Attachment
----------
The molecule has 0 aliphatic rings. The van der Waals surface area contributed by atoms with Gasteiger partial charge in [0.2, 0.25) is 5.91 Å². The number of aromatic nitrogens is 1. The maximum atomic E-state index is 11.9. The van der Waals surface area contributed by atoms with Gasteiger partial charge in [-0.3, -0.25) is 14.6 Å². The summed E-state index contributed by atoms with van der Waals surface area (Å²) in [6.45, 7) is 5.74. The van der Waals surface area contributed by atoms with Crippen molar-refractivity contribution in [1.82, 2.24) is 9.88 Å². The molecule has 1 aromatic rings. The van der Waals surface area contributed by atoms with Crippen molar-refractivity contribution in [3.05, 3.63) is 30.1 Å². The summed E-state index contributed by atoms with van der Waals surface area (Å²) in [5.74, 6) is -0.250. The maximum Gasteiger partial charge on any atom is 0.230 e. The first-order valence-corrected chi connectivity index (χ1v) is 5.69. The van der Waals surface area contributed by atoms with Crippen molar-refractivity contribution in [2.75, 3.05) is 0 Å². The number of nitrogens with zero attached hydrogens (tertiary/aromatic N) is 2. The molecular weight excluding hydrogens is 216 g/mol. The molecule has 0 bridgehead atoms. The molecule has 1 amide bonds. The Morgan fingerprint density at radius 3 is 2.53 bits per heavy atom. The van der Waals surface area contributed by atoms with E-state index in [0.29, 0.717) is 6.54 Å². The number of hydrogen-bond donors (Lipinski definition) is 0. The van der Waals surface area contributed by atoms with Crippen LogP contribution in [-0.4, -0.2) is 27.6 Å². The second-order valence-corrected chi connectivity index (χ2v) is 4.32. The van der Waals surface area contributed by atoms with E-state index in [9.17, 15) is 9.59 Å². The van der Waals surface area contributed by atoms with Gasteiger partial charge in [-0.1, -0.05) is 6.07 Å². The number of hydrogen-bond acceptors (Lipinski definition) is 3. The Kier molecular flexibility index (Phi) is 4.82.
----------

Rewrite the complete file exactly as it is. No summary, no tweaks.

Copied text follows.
The molecule has 0 aliphatic rings. The van der Waals surface area contributed by atoms with Gasteiger partial charge in [0.2, 0.25) is 5.91 Å². The number of aromatic nitrogens is 1. The maximum atomic E-state index is 11.9. The van der Waals surface area contributed by atoms with Gasteiger partial charge in [-0.3, -0.25) is 14.6 Å². The summed E-state index contributed by atoms with van der Waals surface area (Å²) in [6.45, 7) is 5.74. The van der Waals surface area contributed by atoms with Crippen molar-refractivity contribution in [1.82, 2.24) is 9.88 Å². The molecule has 1 aromatic rings. The van der Waals surface area contributed by atoms with Crippen molar-refractivity contribution in [3.05, 3.63) is 30.1 Å². The summed E-state index contributed by atoms with van der Waals surface area (Å²) in [5.74, 6) is -0.250. The maximum Gasteiger partial charge on any atom is 0.230 e. The first-order valence-corrected chi connectivity index (χ1v) is 5.69. The van der Waals surface area contributed by atoms with Crippen molar-refractivity contribution in [2.75, 3.05) is 0 Å². The number of nitrogens with zero attached hydrogens (tertiary/aromatic N) is 2. The molecular weight excluding hydrogens is 216 g/mol. The molecule has 0 bridgehead atoms. The molecule has 1 amide bonds. The Morgan fingerprint density at radius 3 is 2.53 bits per heavy atom. The van der Waals surface area contributed by atoms with E-state index in [0.29, 0.717) is 6.54 Å². The number of hydrogen-bond donors (Lipinski definition) is 0. The van der Waals surface area contributed by atoms with Crippen LogP contribution in [-0.4, -0.2) is 27.6 Å². The second-order valence-corrected chi connectivity index (χ2v) is 4.32. The van der Waals surface area contributed by atoms with E-state index in [9.17, 15) is 9.59 Å². The van der Waals surface area contributed by atoms with Gasteiger partial charge in [-0.1, -0.05) is 6.07 Å². The number of hydrogen-bond acceptors (Lipinski definition) is 3. The Kier molecular flexibility index (Phi) is 4.82.